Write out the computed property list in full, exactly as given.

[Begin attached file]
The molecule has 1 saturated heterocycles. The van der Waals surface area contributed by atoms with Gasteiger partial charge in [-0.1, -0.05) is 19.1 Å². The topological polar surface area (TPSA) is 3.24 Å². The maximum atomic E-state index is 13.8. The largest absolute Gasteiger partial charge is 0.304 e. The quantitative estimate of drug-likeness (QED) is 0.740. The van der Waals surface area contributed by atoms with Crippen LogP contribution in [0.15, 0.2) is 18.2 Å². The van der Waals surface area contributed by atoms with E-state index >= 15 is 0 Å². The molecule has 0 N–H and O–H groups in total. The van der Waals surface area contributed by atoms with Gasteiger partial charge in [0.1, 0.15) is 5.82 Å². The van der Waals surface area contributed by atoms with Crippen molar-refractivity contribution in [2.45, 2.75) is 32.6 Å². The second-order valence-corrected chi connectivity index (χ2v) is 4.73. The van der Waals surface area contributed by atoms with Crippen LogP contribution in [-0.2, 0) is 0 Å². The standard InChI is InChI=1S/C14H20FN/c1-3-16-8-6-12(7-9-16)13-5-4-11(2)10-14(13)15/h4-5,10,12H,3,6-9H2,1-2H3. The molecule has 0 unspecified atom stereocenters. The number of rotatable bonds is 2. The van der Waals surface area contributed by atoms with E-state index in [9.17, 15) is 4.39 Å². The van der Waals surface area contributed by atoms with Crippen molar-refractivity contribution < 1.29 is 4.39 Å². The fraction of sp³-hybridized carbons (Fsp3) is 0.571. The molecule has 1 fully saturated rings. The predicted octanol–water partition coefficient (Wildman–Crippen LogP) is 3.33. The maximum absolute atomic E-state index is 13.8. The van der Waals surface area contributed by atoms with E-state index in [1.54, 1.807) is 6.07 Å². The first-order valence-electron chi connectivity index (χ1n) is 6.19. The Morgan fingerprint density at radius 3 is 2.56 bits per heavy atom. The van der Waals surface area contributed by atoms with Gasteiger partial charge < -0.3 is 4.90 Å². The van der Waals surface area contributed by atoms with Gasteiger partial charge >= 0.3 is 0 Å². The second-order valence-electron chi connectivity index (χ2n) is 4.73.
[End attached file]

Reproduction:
The molecule has 1 saturated heterocycles. The van der Waals surface area contributed by atoms with Gasteiger partial charge in [-0.1, -0.05) is 19.1 Å². The topological polar surface area (TPSA) is 3.24 Å². The maximum atomic E-state index is 13.8. The largest absolute Gasteiger partial charge is 0.304 e. The quantitative estimate of drug-likeness (QED) is 0.740. The van der Waals surface area contributed by atoms with Crippen LogP contribution in [0.15, 0.2) is 18.2 Å². The van der Waals surface area contributed by atoms with E-state index >= 15 is 0 Å². The molecule has 0 N–H and O–H groups in total. The van der Waals surface area contributed by atoms with Gasteiger partial charge in [0.1, 0.15) is 5.82 Å². The van der Waals surface area contributed by atoms with Crippen molar-refractivity contribution in [2.45, 2.75) is 32.6 Å². The second-order valence-corrected chi connectivity index (χ2v) is 4.73. The van der Waals surface area contributed by atoms with Crippen LogP contribution in [-0.2, 0) is 0 Å². The standard InChI is InChI=1S/C14H20FN/c1-3-16-8-6-12(7-9-16)13-5-4-11(2)10-14(13)15/h4-5,10,12H,3,6-9H2,1-2H3. The molecule has 0 unspecified atom stereocenters. The number of rotatable bonds is 2. The van der Waals surface area contributed by atoms with E-state index in [9.17, 15) is 4.39 Å². The van der Waals surface area contributed by atoms with Crippen molar-refractivity contribution < 1.29 is 4.39 Å². The fraction of sp³-hybridized carbons (Fsp3) is 0.571. The molecule has 1 fully saturated rings. The predicted octanol–water partition coefficient (Wildman–Crippen LogP) is 3.33. The maximum absolute atomic E-state index is 13.8. The van der Waals surface area contributed by atoms with E-state index in [1.54, 1.807) is 6.07 Å². The first-order valence-electron chi connectivity index (χ1n) is 6.19. The Morgan fingerprint density at radius 3 is 2.56 bits per heavy atom. The van der Waals surface area contributed by atoms with Gasteiger partial charge < -0.3 is 4.90 Å². The van der Waals surface area contributed by atoms with Gasteiger partial charge >= 0.3 is 0 Å². The second-order valence-electron chi connectivity index (χ2n) is 4.73.